voices: you say

Policy Problem

Regarding March 13 letter “Part of the Solution”: Dan Harvey asserts that “We welcome those who mean the country no harm and are seeking a better way of life. It has been in place for over 200 years.”

If “it” refers to an open-door immigration policy, that is simply not true. In 1882 the Congress passed the Chinese Exclusion Act, the first specifically nativist immigration law in American history. In 1924 the “National Origins” law was enacted, which drastically reduced immigration from southern and Eastern Europe in favor of those from more “Anglo-Saxon” northern and Western Europe. That policy wasn’t amended until the mid ’60s.

Currently, and since the mid ’90s, we have had a very restrictive policy toward those (in large part Central Americans) who are desperately fleeing the rampant crime, corruption and economic misery of their homelands, and are certainly seeking a better, more secure way of life for themselves and their families in our country.

If we’re going to have a serious discussion about if and how our immigration laws should be reformed, we first have to know the facts.

—David Steinberg, Tucson



Community Center Kudos

On March 16 I had the pleasure of participating in the Southern Arizona Golden Retriever Rescue charity event held at the Oro Valley community center. First, I was impressed with the organization, volunteers and yes the sampling of many rescued Golden Retrievers. What a great cause. Additionally, after reading many negative articles about the community center, I feel obligated to state that I was very impressed with the staff, food and, yes, the golf course which is in excellent condition.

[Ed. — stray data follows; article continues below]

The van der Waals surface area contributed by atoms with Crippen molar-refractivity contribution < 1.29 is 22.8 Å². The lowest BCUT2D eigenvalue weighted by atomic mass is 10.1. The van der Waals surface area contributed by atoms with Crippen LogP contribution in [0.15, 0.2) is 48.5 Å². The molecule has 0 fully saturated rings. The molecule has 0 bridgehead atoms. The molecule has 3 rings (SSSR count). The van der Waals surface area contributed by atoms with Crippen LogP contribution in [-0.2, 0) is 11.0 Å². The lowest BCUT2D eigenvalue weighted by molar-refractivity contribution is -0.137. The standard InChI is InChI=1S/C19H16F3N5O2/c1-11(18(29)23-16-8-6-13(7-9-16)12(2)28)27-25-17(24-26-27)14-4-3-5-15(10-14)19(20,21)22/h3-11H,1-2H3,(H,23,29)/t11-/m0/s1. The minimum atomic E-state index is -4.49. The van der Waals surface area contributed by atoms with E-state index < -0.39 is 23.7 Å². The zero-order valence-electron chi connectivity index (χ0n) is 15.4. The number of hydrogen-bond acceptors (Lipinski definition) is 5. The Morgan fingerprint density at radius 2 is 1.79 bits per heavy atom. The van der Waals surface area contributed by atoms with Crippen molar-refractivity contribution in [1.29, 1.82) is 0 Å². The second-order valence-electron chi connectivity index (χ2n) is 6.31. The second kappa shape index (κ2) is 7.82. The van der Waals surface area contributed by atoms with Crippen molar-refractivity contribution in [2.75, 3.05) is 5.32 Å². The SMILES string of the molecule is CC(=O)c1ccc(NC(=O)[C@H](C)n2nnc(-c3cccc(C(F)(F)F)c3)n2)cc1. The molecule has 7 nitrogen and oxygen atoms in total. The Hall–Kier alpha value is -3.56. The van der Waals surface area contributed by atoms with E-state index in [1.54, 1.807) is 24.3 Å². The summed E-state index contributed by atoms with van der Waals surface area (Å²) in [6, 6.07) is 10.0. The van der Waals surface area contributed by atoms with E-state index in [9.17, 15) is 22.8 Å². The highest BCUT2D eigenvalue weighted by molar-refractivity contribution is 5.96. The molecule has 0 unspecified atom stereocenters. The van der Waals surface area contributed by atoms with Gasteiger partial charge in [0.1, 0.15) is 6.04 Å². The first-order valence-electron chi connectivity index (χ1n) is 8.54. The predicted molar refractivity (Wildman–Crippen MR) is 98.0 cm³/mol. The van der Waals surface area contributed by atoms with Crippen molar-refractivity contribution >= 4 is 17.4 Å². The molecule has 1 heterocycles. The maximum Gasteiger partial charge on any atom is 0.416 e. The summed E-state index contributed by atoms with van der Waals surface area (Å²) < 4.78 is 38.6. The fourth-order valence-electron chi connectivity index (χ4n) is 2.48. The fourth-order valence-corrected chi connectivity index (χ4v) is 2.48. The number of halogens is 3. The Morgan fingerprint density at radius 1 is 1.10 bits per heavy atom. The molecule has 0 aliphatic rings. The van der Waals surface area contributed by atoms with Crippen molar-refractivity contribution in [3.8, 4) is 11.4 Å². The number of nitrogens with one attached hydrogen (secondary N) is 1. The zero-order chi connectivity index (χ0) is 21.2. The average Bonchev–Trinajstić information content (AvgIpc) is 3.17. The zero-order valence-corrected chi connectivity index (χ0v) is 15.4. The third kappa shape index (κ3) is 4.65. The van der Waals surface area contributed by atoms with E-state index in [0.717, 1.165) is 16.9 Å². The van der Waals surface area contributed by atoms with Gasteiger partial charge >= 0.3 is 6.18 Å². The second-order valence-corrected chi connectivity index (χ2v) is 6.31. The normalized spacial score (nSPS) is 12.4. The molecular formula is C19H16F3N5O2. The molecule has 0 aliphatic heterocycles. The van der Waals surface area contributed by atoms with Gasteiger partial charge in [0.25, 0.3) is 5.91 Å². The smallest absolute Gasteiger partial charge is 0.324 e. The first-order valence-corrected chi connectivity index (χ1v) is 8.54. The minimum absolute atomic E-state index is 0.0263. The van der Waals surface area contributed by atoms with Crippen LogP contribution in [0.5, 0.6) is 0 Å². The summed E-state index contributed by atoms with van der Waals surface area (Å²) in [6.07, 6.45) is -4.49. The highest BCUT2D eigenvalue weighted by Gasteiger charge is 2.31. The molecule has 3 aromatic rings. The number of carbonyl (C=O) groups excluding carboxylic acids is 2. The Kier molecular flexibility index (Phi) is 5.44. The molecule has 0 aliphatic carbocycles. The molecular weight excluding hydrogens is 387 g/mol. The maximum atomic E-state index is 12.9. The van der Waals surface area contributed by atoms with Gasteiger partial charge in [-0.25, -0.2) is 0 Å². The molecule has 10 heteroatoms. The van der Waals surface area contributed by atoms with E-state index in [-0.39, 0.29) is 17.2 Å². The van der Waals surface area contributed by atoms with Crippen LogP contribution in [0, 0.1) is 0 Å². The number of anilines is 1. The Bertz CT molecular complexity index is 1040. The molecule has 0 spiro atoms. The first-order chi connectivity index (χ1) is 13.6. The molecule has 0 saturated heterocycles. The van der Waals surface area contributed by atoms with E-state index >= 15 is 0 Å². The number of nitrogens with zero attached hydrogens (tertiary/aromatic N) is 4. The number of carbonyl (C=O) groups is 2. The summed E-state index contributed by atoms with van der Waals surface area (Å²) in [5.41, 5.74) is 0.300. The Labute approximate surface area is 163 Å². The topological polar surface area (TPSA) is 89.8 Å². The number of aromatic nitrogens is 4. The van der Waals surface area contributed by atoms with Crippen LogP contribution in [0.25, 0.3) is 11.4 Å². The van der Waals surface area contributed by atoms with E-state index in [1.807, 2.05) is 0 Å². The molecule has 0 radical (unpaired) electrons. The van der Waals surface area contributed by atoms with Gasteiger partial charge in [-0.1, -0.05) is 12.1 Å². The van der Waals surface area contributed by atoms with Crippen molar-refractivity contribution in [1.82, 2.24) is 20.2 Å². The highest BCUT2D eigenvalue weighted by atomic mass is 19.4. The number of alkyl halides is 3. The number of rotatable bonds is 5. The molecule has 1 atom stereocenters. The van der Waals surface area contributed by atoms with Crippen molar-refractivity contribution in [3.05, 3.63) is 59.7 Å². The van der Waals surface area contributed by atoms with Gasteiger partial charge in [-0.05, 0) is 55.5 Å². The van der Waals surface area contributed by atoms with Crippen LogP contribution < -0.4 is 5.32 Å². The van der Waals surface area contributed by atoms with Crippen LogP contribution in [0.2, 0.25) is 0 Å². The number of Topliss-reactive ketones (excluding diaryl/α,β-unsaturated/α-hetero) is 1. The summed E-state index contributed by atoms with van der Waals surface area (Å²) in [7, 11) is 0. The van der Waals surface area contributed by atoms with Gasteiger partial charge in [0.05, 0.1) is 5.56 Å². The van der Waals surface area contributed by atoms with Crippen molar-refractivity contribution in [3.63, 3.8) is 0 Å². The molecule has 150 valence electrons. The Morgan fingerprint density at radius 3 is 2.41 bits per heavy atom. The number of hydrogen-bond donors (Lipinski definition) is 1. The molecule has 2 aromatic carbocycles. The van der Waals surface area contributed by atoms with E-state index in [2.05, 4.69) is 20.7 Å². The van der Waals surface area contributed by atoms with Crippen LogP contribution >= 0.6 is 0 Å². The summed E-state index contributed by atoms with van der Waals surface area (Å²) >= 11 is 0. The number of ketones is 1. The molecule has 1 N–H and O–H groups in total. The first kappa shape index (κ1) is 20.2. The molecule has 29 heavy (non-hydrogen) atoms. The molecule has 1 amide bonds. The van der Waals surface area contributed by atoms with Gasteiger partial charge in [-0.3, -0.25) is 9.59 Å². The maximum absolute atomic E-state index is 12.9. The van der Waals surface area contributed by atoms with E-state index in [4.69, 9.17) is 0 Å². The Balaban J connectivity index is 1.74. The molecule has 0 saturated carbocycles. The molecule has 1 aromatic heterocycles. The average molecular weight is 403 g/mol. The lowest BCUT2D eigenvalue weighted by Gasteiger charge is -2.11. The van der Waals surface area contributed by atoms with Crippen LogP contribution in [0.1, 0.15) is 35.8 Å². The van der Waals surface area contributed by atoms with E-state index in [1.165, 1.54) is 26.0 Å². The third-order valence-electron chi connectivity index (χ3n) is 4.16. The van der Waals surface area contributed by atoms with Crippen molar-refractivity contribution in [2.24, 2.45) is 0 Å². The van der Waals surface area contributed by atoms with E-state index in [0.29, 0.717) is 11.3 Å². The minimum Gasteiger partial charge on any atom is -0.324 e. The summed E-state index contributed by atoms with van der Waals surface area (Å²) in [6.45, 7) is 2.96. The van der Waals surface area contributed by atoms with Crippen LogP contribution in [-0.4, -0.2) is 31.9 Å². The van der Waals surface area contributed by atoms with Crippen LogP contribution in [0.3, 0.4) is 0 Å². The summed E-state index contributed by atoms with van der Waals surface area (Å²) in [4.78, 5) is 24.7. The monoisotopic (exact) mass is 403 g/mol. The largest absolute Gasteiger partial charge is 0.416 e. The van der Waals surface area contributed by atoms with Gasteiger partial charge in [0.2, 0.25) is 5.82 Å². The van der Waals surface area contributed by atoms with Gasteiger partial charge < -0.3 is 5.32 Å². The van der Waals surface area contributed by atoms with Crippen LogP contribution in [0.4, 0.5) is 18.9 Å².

The staff members I encountered were professional and put on one of the best organized events I have experienced. Thank you Town Council for having the foresight of making our town a better place to live.

—Art Shave, Oro Valley 



Help Gil

Kudos to Noble Hops Gastropub and the Ina Road Animal Hospital for their innovative partnership to help local animal welfare organizations. On the first Monday of each month, they team up to host a “Yappy Hour” on the Noble Hops patio to benefit a different animal rescue organization. Ten percent of all the food and beverage sold between the hours of 6 and 8 p.m. on these nights goes directly to the rescue groups. 

“Saving Gil,” a project of the Backyard Barnyard Foundation, was invited for March. Gil is a paralyzed dog who was brought to Tucson for treatment. We spent a pleasant evening on the patio, visiting with friends and the friendly staff of Noble Hops and the Ina Road Hospital team. Gil was made welcome in his wheelchair, and he touched many hearts that night.

Both businesses deserve praise for their efforts to help rescue groups provide for the animals in their care. On behalf of Team Gil, we thank them for helping Gil and many other animals. We hope you’ll join them for a future Yappy Hour; we know we plan to be there regularly.

You can catch Gil next at the Jeanne Robertson “Rocking Chair” comedy show at the Fox Theatre March 29th at 7 p.m. For tickets, visit foxtucson.com or call 547-3040. For more information on Gil or to follow his journey, please visit his Facebook page: “Saving Gil,” or check out his Instagram at “Gil the Wonder Pup”.

—Nancy Young Wright,

Oro Valley

Editor’s Note: Nancy Young Wright is a Saving Gil team member.

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